Considering the ever increasing popularity of online consumer generated reviews, companies realize they can benefit a lot from this trend. One very relevant belief is that online consumer reviews can significantly influence a consumer’s purchasing decision via an online form of word-of-mouth promotion (WOM).
Several researchers have studied the average effect of reviews on a product’s sales, but the article by Zhu & Zhang (2010) adopts the view that product- and consumer-specific characterisics can moderate this relationship. In their developed conceptual model (Figure 1), this governing effect is examined. Via an emperical analysis in the gaming industry based on an extensive data set, the researchers came up with some interesting results. One suggestion that arose, is that the role of reviews is crucial if other information sources are relatively scarce. Therefore, an absolute ‘nail’ for an online marketing strategy of less popular products that reside in the “long tail”, is to intensively manage review possibilities. Mainly because superior WOM via online reviews strongly influences its sales. Furthermore, since people are nowadays relatively experienced with the internet, companies should be aware about the notion that online reviews are more influential when a consumer has greater internet experience.
Although prior studies focused on the effects of online reviews on purchase decisions, they did not consider any other external factors. Therefore, this study was the first to empirically examine the contextual factors that can moderate this relationship. In order to do so the researchers were able to collect a lot of reliable sales-data via a leading market research firm and review-data from established and well-known reviewing websites. This enabled the researchers to carefully analyze the obtained set containing five years of data! This amount of data definitely improved the validity of the results. Besides, the researchers were able to account for certain biases due to promotion actions or popular purchasing periods. Moreover, the researchers resolved a bias that occurred in the study by Chevalier & Mayzlin (2006) since they calculated for potential differences in the amount of sales caused by a higher level of competition per game.
A major weakness of the article is that some questionable assumptions are made. The most relevant one is that ‘online game players’ have greater internet experience than offline game players. Although these games make use of the internet, this is unrelated to reviewing and surfing on the internet via a computer. This requires completely different skills, and although these people may be more likely to have this experience, it does not say anything about relative levels of experience. Furthermore, players of offline games could simply prefer these games over online games, while these players also have great internet experience.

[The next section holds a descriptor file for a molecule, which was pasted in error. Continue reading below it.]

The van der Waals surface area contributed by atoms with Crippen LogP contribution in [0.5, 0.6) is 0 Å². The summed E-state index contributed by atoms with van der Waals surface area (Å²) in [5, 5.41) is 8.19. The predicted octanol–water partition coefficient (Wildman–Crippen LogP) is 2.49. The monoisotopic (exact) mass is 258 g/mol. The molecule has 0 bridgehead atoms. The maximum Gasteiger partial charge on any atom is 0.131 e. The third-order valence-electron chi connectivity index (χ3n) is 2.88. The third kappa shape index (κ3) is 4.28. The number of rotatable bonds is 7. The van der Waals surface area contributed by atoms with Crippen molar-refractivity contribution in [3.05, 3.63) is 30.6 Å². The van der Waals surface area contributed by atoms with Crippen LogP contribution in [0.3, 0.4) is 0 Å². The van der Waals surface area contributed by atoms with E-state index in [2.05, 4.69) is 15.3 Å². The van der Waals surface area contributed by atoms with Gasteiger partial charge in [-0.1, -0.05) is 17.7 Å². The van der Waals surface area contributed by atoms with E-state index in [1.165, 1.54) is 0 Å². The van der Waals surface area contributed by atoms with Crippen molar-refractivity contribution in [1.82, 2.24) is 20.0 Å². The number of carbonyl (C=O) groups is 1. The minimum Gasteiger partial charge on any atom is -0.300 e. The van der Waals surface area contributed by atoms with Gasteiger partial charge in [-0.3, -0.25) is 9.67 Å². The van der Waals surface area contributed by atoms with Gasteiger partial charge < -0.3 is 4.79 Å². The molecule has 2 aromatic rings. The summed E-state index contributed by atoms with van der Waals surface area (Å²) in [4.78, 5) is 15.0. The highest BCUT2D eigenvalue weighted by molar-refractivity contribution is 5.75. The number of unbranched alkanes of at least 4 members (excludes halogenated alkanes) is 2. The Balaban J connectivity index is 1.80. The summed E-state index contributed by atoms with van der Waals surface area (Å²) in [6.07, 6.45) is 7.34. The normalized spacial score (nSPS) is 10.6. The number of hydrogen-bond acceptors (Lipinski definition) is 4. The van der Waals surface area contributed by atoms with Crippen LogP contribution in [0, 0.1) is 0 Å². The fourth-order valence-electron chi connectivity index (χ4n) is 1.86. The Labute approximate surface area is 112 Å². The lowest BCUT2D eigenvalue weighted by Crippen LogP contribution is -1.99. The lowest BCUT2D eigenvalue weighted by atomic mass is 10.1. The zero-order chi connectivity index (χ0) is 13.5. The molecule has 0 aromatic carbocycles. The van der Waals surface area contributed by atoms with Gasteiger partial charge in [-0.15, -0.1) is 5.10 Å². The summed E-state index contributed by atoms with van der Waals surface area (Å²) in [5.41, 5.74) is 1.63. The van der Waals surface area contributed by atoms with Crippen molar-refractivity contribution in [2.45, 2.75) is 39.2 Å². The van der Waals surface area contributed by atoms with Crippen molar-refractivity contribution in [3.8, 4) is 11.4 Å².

The researchers claim a correlation between increased online reviews that result in higher incremental sales for products that currently have relatively high sales. Since this claim rests on a correlated effect, this does not mean there is a causal relationship. Therefore, the effect could also be the other way around, so the increase in online reviews could be a result of higher incremental sales.
To increase the generalizability of the results, other product categories need to be studied. As the researchers discuss inconsistent prior findings that resulted from other product categories, this could be a reason for the different outcomes (Jiang & Guo, 2015). As they propose themselves, products that are closer related to internet sales and online communities could have significant different reactions.
Chevalier, J. A., & Mayzlin, D. (2006). The effect of word of mouth on sales: Online Book Reviews. Journal of Marketing Research, August(43), 345-354.
Jiang, Y., & Guo, H. (2015). Design of consumer review systems and product pricing. Information Systems Research, 26(4), 714-730.
Zhu, F., & Zhang, X. (. (2010, March). Impact of online consumer reviews on sales: The moderating role of product and consumer characteristics. Journal of Marketing, 74(2), 133-148.